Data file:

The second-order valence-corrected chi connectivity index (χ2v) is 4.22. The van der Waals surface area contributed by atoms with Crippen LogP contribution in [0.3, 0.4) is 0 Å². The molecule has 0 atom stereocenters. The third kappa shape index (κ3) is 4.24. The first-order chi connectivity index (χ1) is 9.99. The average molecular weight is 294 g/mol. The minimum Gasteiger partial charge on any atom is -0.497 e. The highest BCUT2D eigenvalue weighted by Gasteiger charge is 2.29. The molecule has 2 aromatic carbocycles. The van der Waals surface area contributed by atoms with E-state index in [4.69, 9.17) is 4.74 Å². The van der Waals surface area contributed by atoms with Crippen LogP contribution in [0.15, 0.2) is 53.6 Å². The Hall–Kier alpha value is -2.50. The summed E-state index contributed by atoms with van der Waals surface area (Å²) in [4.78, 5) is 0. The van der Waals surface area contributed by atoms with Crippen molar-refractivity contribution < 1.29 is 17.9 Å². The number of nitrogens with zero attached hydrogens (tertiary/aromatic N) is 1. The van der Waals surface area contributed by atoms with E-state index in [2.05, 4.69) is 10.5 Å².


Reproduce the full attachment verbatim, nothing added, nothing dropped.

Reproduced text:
The second-order valence-corrected chi connectivity index (χ2v) is 4.22. The van der Waals surface area contributed by atoms with Crippen LogP contribution in [0.3, 0.4) is 0 Å². The molecule has 0 atom stereocenters. The third kappa shape index (κ3) is 4.24. The first-order chi connectivity index (χ1) is 9.99. The average molecular weight is 294 g/mol. The minimum Gasteiger partial charge on any atom is -0.497 e. The highest BCUT2D eigenvalue weighted by Gasteiger charge is 2.29. The molecule has 2 aromatic carbocycles. The van der Waals surface area contributed by atoms with E-state index in [4.69, 9.17) is 4.74 Å². The van der Waals surface area contributed by atoms with Crippen LogP contribution in [0.15, 0.2) is 53.6 Å². The Hall–Kier alpha value is -2.50. The summed E-state index contributed by atoms with van der Waals surface area (Å²) in [4.78, 5) is 0. The van der Waals surface area contributed by atoms with Crippen molar-refractivity contribution < 1.29 is 17.9 Å². The number of nitrogens with zero attached hydrogens (tertiary/aromatic N) is 1. The van der Waals surface area contributed by atoms with E-state index in [2.05, 4.69) is 10.5 Å².